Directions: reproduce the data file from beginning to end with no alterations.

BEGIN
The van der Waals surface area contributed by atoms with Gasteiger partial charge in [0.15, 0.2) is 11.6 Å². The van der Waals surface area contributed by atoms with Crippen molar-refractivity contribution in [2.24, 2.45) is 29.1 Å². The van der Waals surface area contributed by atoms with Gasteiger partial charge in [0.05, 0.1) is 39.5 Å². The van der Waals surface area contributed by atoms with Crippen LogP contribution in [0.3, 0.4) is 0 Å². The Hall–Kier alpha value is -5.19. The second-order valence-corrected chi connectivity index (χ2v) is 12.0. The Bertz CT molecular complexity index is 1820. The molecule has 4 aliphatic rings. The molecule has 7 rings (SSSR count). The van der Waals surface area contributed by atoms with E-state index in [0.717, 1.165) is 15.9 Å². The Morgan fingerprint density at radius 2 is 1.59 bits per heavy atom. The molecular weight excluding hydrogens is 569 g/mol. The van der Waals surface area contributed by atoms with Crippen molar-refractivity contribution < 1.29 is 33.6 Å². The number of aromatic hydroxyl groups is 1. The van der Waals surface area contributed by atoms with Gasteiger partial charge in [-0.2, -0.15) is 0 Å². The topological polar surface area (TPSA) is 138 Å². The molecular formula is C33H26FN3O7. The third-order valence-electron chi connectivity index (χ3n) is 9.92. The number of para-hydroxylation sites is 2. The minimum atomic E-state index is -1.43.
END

The van der Waals surface area contributed by atoms with Gasteiger partial charge in [0.15, 0.2) is 11.6 Å². The van der Waals surface area contributed by atoms with Crippen molar-refractivity contribution in [2.24, 2.45) is 29.1 Å². The van der Waals surface area contributed by atoms with Gasteiger partial charge in [0.05, 0.1) is 39.5 Å². The van der Waals surface area contributed by atoms with Crippen LogP contribution in [0.3, 0.4) is 0 Å². The Hall–Kier alpha value is -5.19. The second-order valence-corrected chi connectivity index (χ2v) is 12.0. The Bertz CT molecular complexity index is 1820. The molecule has 4 aliphatic rings. The molecule has 7 rings (SSSR count). The van der Waals surface area contributed by atoms with E-state index in [0.717, 1.165) is 15.9 Å². The Morgan fingerprint density at radius 2 is 1.59 bits per heavy atom. The molecular weight excluding hydrogens is 569 g/mol. The van der Waals surface area contributed by atoms with Crippen molar-refractivity contribution < 1.29 is 33.6 Å². The number of aromatic hydroxyl groups is 1. The van der Waals surface area contributed by atoms with Gasteiger partial charge in [-0.2, -0.15) is 0 Å². The topological polar surface area (TPSA) is 138 Å². The molecular formula is C33H26FN3O7. The third-order valence-electron chi connectivity index (χ3n) is 9.92. The number of para-hydroxylation sites is 2. The minimum atomic E-state index is -1.43.